Janet Yellen seems to be absolutely obsessed with increasing the benchmark interest rates in the USA as she desperately tries to put her stamp on her legislature as Chairwoman of the Federal Reserve. Even though the American economy definitely isn’t as strong as she thinks it is – the increases in employment are mainly due to part-time jobs which aren’t even sufficient to cover the costs of life – Yellen is determined to increase the interest rate which has been at a historical low since the Global Financial Crisis erupted (see next image).
This could have a devastating effect and in this article we will investigate the impact on a) the government finances and b) the stock market as a whole.
But first, allow us to start with a general remark. The past few chairmen of the Federal Reserve have always created their own crises during their tenure, only to try to solve those crises themselves to go out with a bang. Ben Bernanke said there was no bubble in the housing prices and a few decades before Alan Greenspan had to ‘solve’ the 1987 crash, only to create his own technology bubble in the 2000’s.
But, let’s go back to today’s situation. The Fed Funds Rate is at an all-time low and this results in lower borrowing costs for both the US government and the companies as the cost of debt is going down due to a lower risk-free interest rate. The interest expenses for the US government are now only marginally higher than 5 years ago, even though its total government debt has increased by 80% to $18T. The symbolic barrier of the government debt/GDP ratio of 100% has been reached a while ago, and now the risk of the snowball-effect is very realistic.
So, let’s keep it realistic and assume the total borrowing cost for the US government will increase by 1%. Nothing shocking, just one miserable percent. That’s absolutely not outrageous as the current interest on the 10 year government bond is 2.27%, but was more than twice as high in 2007, when it topped the 5%.
If the interest rate increases by one measly percent, the US will have to pay $180B in additional interest expenses. $180B. That’s approximately $560 per American citizen but as not every American pays taxes (kids for instance have no income and can’t pay taxes), it might be a more useful exercise to see what the impact would be per American.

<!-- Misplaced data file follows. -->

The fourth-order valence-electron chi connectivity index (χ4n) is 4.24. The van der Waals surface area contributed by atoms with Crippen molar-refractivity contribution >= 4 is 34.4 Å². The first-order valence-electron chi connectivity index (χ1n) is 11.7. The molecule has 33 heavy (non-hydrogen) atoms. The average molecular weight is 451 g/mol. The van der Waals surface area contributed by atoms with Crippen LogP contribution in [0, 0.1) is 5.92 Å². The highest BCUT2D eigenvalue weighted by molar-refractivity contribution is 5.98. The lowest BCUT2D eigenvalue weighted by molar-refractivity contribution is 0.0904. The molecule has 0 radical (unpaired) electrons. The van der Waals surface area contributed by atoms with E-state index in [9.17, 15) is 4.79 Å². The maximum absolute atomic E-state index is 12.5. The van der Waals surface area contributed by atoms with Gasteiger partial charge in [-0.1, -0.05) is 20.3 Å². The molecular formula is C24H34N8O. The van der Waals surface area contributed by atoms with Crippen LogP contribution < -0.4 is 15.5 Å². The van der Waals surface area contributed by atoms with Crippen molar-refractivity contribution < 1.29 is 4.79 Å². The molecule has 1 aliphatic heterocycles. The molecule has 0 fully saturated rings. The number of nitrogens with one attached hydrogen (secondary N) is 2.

According to the St Louis Fed, there are approximately 205 million Americans in the ‘working age population’ category. So if the US government would push the higher cost of debt on the taxpayers, a working American would have to pay almost $900 per year in additional taxes. And that’s just to cover the increased interest rate and doesn’t contribute a single dollar to reduce the government’s budget deficit.
The $900 per working person will have to come from somewhere, so it means the consumption pattern will change resulting in a lower purchasing power per person, lower demand for products and this a higher unemployment rate. A higher unemployment rate would mean those who still are working would see their taxes increase once again, and yes, a vicious circle is born!
And it’s not just the public debt that is worrying us, but the corporate debt is also on the rise. Due to the low interest rates, companies have issued a record amount of debt. Not to make smart and strategic acquisitions, no. The majority of the debt was used to reward their shareholders with special dividends and share repurchases.
Not only will that debt have to be repaid, it will very likely have to be refinanced as well. And yes, once the interest rates start to increase again, it will be much more expensive to refinance that existing debt. We tried to find out how much debt the S&P500 will have to repay before the end of this decade, and the results are shocking.
Source: JP Morgan and Bloomberg
As you can see on the previous image, S&P 500 members will have to refinance approximately $2.5 TRILLION in the 2016-2020 timeframe. So if the interest rate increases by 1%, it will cost them $25B in additional interest expenses. But as the interest rates on corporate bonds usually increases faster than on government bonds, the damage will be much higher. A 1.75% yield increase means the S&P 500 companies will have to cough up almost $45B in interest expenses. Per year.
Let’s single out one company as an example. According to the most recent balance sheet, General Electric has $250B in debt on its balance sheet. If the company would see the cost of debt increase by just 100 base points, it would result in an $2.5B higher interest expense. If you’d use an 1.75% higher cost of debt, General Electric would lose an additional $4.4B per year in interest expenses, resulting in a 25% drop in the pre-tax profit! And how do you think the market will react if companies would start to report double-digit net profit drops?
Our bet: Janet Yellen is so obsessed with increasing the interest rates she doesn’t look at the bigger picture. The profit increases at the stock markets will come to a screeching halt and once the increased interest rate trickles down to the corporate debt market, most companies will see their profits drop by a double digit percentage.
Our bet? Yellen will push the domestic economy over a cliff, will then do her best to save the world right before the end of her tenure to start a successful career in giving lectures, at $200,000 a pop.